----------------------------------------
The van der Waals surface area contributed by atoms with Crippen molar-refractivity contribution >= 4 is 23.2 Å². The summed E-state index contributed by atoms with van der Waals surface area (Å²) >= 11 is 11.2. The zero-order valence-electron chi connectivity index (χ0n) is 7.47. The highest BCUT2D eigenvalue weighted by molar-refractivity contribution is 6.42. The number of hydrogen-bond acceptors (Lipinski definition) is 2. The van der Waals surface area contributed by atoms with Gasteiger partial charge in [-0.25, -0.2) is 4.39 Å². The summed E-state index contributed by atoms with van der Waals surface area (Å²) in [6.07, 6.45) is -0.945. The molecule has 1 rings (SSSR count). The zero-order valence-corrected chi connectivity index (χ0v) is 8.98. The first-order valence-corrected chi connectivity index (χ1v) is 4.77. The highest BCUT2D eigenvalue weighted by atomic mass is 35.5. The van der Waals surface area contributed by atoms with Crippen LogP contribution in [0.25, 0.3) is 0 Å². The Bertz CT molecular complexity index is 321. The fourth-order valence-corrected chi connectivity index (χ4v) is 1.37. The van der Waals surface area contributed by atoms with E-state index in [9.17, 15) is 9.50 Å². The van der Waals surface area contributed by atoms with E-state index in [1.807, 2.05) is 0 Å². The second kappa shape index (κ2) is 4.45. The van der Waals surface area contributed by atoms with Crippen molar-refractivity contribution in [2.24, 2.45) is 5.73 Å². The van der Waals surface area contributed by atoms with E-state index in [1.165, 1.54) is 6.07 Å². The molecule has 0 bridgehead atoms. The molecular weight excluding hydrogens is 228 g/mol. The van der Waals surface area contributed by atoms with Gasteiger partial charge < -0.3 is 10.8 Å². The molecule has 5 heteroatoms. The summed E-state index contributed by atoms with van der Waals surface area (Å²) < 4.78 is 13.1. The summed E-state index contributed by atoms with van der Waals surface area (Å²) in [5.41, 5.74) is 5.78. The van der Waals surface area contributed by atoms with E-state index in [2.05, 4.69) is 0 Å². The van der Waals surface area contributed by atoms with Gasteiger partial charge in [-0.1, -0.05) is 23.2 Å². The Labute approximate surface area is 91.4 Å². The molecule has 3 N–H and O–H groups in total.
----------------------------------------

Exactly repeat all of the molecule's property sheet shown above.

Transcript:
The van der Waals surface area contributed by atoms with Crippen molar-refractivity contribution >= 4 is 23.2 Å². The summed E-state index contributed by atoms with van der Waals surface area (Å²) >= 11 is 11.2. The zero-order valence-electron chi connectivity index (χ0n) is 7.47. The highest BCUT2D eigenvalue weighted by molar-refractivity contribution is 6.42. The number of hydrogen-bond acceptors (Lipinski definition) is 2. The van der Waals surface area contributed by atoms with Gasteiger partial charge in [-0.25, -0.2) is 4.39 Å². The summed E-state index contributed by atoms with van der Waals surface area (Å²) in [6.07, 6.45) is -0.945. The molecule has 1 rings (SSSR count). The zero-order valence-corrected chi connectivity index (χ0v) is 8.98. The first-order valence-corrected chi connectivity index (χ1v) is 4.77. The highest BCUT2D eigenvalue weighted by atomic mass is 35.5. The van der Waals surface area contributed by atoms with Crippen LogP contribution in [0.25, 0.3) is 0 Å². The Bertz CT molecular complexity index is 321. The fourth-order valence-corrected chi connectivity index (χ4v) is 1.37. The van der Waals surface area contributed by atoms with E-state index in [9.17, 15) is 9.50 Å². The van der Waals surface area contributed by atoms with E-state index in [1.807, 2.05) is 0 Å². The second kappa shape index (κ2) is 4.45. The van der Waals surface area contributed by atoms with Crippen molar-refractivity contribution in [2.24, 2.45) is 5.73 Å². The van der Waals surface area contributed by atoms with E-state index in [1.165, 1.54) is 6.07 Å². The molecule has 0 bridgehead atoms. The molecular weight excluding hydrogens is 228 g/mol. The van der Waals surface area contributed by atoms with Gasteiger partial charge < -0.3 is 10.8 Å². The molecule has 5 heteroatoms. The summed E-state index contributed by atoms with van der Waals surface area (Å²) < 4.78 is 13.1. The summed E-state index contributed by atoms with van der Waals surface area (Å²) in [5.41, 5.74) is 5.78. The van der Waals surface area contributed by atoms with E-state index in [2.05, 4.69) is 0 Å². The van der Waals surface area contributed by atoms with Gasteiger partial charge in [-0.1, -0.05) is 23.2 Å². The Labute approximate surface area is 91.4 Å². The molecule has 3 N–H and O–H groups in total.